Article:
In the crowded cafeteria, Pikachu tails protrude from a cacophonous congregation of cosplayers. “Go ahead,” Shawn Taylor, the Director of Student Equity thinks to himself.
“I’m so appreciative because they chose to say, ‘I don’t care, I am going to live my authentic self in this and all moments.’”
College can be a stressful step for many students, but it doesn’t have to be. Ample resources, clubs and events wait for students, but getting everyone on the same page is a challenge in itself. Taylor is on a mission to break down barriers and facilitate an updated campus model — one where every student setting foot on campus feels seen, welcomed and free to be their own kind of student.
“I don’t think people understand how much joy influences success. If I come to school and I’m having a ball, I want to come the next day and the next day and the next day,” states Taylor. He thinks part of the issue is the way the current Western model positions education, saying, “We treat school as an adversary and not as a partner.”
Cultivating a more connected community is one tactic to transform the school from opponent to ally, and Taylor has a few ideas.
First, a Canvas plugin that enables access to a campus-wide calendar. With a smattering of bulletin boards cluttered with deteriorating posters, it can be difficult for students to find clear information about clubs or events that matter to them. But with an online solution, students could peruse the entire campus schedule in one place — or draw it from their pocket.
This semester, Las Positas College also hosted a Resource Fair highlighting what the campus has to offer. The Transfer Center, Health & Wellness Center, Tutoring Center and Veterans First Program are just a few of the many resources available to students. Taylor remarked that many students were surprised to learn these resources existed. The plan is to continue this Resource Fair once a semester.
But strengthening those community bonds inside a class is another vital component. It’s possible to go all 17 weeks without knowing anyone’s name but the professor’s.
“If all the students decide to get on the same Google Doc, and all take notes in the same doc, you’d have perspectives of everyone in the room… a broader picture of what it is you’re studying,” Taylor said. This methodology not only reveals fresh insight on the same material but also provides a forum for building more personal connections with classmates.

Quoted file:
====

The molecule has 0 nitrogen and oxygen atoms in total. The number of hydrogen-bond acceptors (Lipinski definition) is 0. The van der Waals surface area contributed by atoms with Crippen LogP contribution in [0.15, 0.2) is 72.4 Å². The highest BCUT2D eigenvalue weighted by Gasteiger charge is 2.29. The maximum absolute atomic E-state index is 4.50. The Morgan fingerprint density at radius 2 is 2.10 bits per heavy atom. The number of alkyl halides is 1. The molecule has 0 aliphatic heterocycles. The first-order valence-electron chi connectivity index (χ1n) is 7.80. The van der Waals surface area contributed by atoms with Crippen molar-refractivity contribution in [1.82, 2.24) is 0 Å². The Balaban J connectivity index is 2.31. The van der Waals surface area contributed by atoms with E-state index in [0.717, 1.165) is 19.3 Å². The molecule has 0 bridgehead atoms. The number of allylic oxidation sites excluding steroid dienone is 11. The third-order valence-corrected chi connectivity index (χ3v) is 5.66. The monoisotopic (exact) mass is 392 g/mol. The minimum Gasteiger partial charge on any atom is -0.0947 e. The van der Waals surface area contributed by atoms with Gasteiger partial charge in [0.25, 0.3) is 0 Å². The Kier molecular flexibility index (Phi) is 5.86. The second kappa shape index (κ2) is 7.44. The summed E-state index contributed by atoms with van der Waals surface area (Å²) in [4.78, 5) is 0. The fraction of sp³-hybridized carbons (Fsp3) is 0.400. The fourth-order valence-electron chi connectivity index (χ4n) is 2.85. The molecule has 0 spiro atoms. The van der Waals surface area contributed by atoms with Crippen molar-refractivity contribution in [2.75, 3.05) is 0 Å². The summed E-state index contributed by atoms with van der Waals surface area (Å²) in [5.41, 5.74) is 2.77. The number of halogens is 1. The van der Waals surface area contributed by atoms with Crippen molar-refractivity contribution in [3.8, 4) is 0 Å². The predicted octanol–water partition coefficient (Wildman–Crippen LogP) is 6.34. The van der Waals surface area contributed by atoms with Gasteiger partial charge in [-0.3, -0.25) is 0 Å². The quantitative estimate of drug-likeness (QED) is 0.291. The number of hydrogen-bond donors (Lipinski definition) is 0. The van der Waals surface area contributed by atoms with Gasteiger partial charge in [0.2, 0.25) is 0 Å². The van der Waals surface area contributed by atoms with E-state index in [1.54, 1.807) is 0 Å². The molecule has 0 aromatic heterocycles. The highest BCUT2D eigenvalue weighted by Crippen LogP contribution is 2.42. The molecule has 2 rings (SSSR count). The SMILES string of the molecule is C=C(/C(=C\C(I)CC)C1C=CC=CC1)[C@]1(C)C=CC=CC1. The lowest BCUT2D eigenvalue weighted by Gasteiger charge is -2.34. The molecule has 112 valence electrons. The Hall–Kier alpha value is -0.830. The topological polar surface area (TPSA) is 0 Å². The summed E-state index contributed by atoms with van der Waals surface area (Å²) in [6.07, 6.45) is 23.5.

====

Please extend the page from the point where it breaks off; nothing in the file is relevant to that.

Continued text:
Taylor mentioned an education model from Singapore where the entire course was project-based. Also a teacher at San Francisco State, Taylor applies this to his own class with one assignment that allows students to answer a question in whichever way calls to them, such as a podcast, video or interpretive dance.
He explains, “As long as you address this thesis question, I don’t care, I just want to know you have the knowledge. And that’s usually the assignment that gets scored the highest because people are like I can actually be who I am in the room. I don’t have to conform to be a student, I am my student, not a student. And that’s the difference.”
In the future, a new influx of teachers from different pedagogical backgrounds may infuse that blend of individualized learning and community. In the meantime, several upcoming events aim to help cultivate that campus connection.
First, a three-day Spring Fling will be hosted on campus from Tuesday, March 31 to Thursday, April 2. Tuesday’s theme is “Democracy in Action,” complete with voter registration, a student government candidate meet-and-greet, and a Town Hall where students can express ideas for campus improvement. Wednesday will feature an outdoor social study session with refreshments, while Thursday promises outdoor games and festivities in the quad.
An Intercultural Fair is also in the works for the end of April. Shahaf Dan, LPC Student Government Director of Events says, “We’re really trying to create an environment where students want to go to campus for more than just a class.”
For more information about joining the event, text @lpcicf20 to 81010.
Continuing to build a more connected campus where students feel supported and inspired to be their authentic selves may steer students on a positive academic path.
Amy Tilson-Lumetta is the managing and features editor of The Express. Follow her @AmyTLumetta.